Synlett 2009(9): 1522-1523  
DOI: 10.1055/s-0029-1217181
SPOTLIGHT
© Georg Thieme Verlag Stuttgart ˙ New York

Activated Zinc Dust

Craig R. Smith
The Ohio State University, Department of Chemistry, 100 W. 18th Avenue, Columbus, OH 43210
e-Mail: csmith@chemistry.ohio-state.edu;
Further Information

Publication History

Publication Date:
18 May 2009 (online)

Introduction

Traditionally, zinc dust [¹] has been employed as a reducing agent in organic synthesis. Notably, zinc dust or an amalgam thereof has been used to reduce carbonyls [²] (Clemmensen reduction), carbon-oxygen bonds, [³] carbon-halide bonds, [4] alkynes, [5] heteroatom bonds (N-N and N-O bonds), [6] and to prepare numerous organozinc reagents. In addition to various reduction reactions, zinc has been employed in several named reactions including the Reformatsky reaction, [7] Serini reaction, [8] the Knorr pyrrole synthesis, [9] and the Simmons-Smith cyclopropanation. [¹0] Other notable reactions that are dependent upon zinc for the preparation of the active species are the Oshima-­Lombardo olefination, [¹¹] the Corey-Fuchs alkynylation, [¹²] and the Negishi cross-coupling. [¹³]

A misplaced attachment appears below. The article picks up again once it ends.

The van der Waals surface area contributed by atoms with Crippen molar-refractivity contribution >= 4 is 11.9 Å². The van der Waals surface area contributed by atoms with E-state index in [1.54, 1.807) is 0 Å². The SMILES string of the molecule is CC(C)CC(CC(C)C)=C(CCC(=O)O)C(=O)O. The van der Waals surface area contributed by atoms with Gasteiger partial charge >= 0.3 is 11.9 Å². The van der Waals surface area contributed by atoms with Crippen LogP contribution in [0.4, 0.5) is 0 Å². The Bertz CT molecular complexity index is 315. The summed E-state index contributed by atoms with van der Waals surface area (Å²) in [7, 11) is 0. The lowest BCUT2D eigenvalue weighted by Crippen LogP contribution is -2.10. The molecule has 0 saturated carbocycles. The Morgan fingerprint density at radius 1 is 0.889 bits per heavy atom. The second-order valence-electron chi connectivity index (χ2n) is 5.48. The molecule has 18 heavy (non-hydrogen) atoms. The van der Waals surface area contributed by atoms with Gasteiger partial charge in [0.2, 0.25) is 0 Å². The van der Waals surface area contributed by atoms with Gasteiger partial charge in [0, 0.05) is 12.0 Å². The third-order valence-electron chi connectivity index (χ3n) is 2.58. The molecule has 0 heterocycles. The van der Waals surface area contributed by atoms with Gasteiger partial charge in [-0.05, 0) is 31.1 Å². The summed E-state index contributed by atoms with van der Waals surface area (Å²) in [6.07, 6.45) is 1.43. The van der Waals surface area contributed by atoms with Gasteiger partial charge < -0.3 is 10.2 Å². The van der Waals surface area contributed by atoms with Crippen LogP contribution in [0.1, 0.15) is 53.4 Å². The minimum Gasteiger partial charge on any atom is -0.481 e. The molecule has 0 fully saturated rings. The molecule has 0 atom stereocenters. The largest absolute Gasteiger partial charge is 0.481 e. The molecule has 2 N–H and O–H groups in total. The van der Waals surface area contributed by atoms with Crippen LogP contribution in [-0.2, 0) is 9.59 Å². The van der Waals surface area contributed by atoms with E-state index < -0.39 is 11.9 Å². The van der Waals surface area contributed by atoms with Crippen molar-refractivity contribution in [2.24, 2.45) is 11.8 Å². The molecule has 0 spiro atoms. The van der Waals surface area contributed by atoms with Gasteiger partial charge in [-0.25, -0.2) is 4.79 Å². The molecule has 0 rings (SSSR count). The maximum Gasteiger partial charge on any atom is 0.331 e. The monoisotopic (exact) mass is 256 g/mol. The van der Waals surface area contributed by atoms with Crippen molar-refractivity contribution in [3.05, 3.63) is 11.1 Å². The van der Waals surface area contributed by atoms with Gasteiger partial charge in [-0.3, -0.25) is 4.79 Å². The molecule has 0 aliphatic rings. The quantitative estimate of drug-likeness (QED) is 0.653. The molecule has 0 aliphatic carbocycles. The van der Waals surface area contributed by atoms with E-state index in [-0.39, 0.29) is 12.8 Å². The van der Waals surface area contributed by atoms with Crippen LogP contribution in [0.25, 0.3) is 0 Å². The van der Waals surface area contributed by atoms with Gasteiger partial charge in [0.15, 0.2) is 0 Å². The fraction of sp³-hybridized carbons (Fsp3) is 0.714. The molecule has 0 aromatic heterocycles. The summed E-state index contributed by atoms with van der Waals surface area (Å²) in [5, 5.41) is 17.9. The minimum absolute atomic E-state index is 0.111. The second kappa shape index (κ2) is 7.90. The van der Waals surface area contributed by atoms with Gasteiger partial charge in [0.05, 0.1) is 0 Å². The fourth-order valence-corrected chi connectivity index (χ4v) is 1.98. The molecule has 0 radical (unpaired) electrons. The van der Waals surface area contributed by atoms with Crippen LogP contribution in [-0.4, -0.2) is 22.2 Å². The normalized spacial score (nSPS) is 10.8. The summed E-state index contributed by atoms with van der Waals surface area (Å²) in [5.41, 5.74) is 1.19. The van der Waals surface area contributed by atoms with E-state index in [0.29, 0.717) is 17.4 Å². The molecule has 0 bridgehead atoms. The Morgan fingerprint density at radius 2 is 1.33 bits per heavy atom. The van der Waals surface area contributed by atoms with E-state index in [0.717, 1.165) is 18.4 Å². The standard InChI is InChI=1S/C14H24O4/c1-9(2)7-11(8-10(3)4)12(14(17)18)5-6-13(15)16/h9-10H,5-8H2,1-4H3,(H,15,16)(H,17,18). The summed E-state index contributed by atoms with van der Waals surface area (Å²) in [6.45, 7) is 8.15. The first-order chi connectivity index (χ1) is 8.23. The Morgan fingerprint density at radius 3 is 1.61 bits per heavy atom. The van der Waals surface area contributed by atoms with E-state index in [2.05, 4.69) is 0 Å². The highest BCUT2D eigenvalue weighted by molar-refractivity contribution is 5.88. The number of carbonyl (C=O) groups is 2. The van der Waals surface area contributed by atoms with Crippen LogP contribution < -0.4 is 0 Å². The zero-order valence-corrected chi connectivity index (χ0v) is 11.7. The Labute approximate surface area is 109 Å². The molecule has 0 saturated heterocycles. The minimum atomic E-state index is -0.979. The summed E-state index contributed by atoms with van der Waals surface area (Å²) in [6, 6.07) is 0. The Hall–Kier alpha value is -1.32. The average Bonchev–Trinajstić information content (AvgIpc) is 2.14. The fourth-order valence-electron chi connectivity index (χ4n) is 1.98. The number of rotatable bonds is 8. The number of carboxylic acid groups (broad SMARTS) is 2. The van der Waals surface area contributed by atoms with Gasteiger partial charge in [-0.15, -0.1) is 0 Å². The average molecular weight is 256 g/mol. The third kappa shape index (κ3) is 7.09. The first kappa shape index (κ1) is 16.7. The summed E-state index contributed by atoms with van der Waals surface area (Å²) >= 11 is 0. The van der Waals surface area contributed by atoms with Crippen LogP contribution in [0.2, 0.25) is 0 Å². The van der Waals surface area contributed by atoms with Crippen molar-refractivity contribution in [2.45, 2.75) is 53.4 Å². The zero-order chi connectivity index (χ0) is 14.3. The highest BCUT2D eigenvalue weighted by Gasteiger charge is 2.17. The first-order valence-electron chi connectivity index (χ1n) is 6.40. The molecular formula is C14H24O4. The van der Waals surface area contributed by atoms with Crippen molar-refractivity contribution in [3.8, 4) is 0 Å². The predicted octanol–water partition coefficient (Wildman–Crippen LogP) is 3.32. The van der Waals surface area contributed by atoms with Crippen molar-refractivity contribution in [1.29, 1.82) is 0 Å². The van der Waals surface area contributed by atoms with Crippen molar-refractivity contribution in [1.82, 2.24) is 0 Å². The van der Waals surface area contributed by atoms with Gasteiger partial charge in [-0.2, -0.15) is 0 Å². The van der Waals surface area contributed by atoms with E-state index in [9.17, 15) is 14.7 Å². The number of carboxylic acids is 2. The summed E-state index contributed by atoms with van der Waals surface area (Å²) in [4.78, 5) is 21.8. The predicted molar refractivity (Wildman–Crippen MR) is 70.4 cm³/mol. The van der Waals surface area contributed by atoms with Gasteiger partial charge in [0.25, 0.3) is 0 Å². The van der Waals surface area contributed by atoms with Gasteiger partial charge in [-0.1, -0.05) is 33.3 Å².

Organozinc reagents have also proven highly amenable to asymmetric variants of a number of reactions, as zinc species are mild in comparison to either organolithium or ­organomagnesium reagents. These reactions include the copper-mediated conjugate addition of dialkylzinc ­reagents to enones, [¹4] asymmetric Simmons-Smith cyclopropanations, [¹5] and enantioselective Reformatsky reactions, [¹6] amongst others.

Activated zinc dust is commercially available from a number of sources. Alternatively it can be activated by stirring with dilute HCl, then washing with distilled water, ethanol, and absolute diethyl ether before rigorous drying. This procedure removes oxides from the surface of zinc, which form slowly upon standing in air. There are no known toxic properties associated with zinc or organo­metallics thereof.

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